Saturday, November 10, 2007

Pollyanna by Eleanor H Porter

Title: Pollyanna
Author: Eleanor H Porter

ISBN: 1853261459

Publisher: Wordsworth Classics/1913

Genre: Children’s Fiction
Pages: 188

Somehow, I had missed reading this, although I had bought this book for my niece a few years ago. Yesterday, I picked up from her place and decided to read for the Decades Challenge 2008. I am glad I finally read it at one go.

Pollyanna’s father dies and she comes to live with her aunt, Miss Polly, who takes her in as duty. She has no love for the eleven-year girl, who had lost her mother, Polly’s sister at a very young age. The little girl is unaware of her aunt’s sour nature and is very glad to be with her.

Pollyanna has the ability to adapt to any situation. She can find something positive in the most adverse of things. Her father had taught her call it the ‘glad’ game. Pollyanna's Glad Game is truly a beneficial effect. She and her father made-up the game,- which consists of always looking for something to be glad about, after their missionary relief barrel held not the doll that Pollyanna wanted so much, but a pair of crutches. They decided to be glad they did not need those crutches.

Slowly we observe Aunt Polly thawing from her coldness by her niece’s sunny nature and good humour. Pollyanna’s nature is a tonic for everyone who meets her. Those who do not, she goes out of her way to make them happy. She succeeds too until she is hit by an automobile and loses the use of her legs…her gladness turns to despair. Again, we observe a shift in her nature when something no one envisaged for her Aunt Polly, happens and brings back her optimism. Does she get better?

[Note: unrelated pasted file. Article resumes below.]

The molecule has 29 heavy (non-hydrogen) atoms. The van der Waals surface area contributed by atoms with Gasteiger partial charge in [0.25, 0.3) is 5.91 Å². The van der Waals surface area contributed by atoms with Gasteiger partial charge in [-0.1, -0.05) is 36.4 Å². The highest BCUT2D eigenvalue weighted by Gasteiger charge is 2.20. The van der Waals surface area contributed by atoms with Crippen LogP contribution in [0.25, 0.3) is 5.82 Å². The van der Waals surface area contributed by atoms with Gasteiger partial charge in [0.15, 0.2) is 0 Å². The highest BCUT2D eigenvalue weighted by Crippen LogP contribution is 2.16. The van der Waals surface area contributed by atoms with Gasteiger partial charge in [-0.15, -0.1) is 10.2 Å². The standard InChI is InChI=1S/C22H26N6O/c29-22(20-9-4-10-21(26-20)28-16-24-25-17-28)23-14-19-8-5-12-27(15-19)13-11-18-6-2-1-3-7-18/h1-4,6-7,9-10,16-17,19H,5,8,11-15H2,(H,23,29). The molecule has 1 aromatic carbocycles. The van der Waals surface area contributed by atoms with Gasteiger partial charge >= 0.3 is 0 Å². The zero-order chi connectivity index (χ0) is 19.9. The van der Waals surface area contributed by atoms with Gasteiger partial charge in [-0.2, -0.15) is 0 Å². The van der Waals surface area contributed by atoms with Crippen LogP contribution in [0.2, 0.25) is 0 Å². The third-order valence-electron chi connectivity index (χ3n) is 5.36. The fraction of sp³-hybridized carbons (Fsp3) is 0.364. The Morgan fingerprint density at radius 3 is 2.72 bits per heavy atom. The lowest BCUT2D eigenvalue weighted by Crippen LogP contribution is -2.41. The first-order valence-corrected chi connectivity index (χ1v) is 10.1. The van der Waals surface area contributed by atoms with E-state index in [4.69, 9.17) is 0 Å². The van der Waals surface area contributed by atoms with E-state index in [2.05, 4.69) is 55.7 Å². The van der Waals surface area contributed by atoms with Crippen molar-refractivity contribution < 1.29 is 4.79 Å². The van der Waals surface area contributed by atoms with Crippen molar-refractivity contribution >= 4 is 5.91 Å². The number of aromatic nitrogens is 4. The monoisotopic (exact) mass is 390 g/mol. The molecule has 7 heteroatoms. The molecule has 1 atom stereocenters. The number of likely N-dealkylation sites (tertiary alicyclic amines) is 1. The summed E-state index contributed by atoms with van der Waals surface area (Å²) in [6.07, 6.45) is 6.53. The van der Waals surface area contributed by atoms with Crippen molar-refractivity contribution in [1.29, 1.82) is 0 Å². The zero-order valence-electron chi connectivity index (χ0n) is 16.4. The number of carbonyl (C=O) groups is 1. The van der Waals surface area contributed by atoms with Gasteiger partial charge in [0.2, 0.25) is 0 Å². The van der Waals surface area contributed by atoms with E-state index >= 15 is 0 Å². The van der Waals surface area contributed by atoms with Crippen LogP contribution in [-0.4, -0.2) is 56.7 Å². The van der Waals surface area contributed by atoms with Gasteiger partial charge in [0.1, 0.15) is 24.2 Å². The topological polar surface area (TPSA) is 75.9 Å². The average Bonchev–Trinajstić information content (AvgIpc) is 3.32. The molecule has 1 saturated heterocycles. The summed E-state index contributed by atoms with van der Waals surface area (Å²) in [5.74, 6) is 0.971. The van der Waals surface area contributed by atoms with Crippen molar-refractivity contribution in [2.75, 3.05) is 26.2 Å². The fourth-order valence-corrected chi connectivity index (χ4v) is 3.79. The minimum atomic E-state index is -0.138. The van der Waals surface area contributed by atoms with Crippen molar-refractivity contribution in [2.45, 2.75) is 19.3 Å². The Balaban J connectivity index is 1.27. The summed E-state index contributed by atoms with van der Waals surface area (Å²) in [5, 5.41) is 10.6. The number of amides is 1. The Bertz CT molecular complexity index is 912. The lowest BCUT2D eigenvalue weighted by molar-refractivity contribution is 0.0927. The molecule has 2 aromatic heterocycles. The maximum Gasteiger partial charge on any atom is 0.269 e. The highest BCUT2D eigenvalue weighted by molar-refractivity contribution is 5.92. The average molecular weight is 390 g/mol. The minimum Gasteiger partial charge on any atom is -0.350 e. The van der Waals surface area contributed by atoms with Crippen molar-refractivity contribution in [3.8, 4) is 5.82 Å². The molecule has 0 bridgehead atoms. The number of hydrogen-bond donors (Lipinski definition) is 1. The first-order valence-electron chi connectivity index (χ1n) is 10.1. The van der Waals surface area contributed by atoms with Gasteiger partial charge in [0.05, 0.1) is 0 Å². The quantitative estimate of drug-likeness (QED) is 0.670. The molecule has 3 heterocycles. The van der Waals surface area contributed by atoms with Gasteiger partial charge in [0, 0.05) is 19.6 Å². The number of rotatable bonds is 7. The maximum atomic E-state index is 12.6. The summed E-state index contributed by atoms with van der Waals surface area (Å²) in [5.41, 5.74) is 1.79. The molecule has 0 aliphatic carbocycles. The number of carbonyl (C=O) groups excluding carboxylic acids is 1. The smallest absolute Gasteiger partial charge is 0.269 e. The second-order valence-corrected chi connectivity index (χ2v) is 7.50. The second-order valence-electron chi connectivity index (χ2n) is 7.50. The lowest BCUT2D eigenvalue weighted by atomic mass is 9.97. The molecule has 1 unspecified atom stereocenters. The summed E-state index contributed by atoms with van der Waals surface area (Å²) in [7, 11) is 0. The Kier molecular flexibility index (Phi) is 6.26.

This book has many similarities with Rebecca of Sunnybrook Farm and Anne of Green Gables. Still it can stand on its own. All three books reinforce positive thinking.
Although, it gets too much at times. How any one can be happy all the time? It sounds unrealistic.

After analysing it, I deduced that there is also a grim almost mocking sense of humour, significant profundity and a lot of sensible psychology. The exposé of turn-of-the-century benevolence is cutting. Pollyanna is not naive. She knows there is pain and misery, in fact she suffers for it too. She may be an angel, but she is a very perceptive angel with a true understanding of the ability of her own goodness. If we grasp that aspect, the story becomes poignant at some point. A brave little girl, forced to accept hard times as something good, which she does with much bravado.


Italia said...

The story of Pollyanna, the girl of gladness or as later called in the beautifully done anime series from 1986, the girl of love, is a tale of pure wonder that will stay within you forever. This book is for children and grown-ups, for anyone will find the simple beauty of this book, followed by a sequel that was just as wonderful.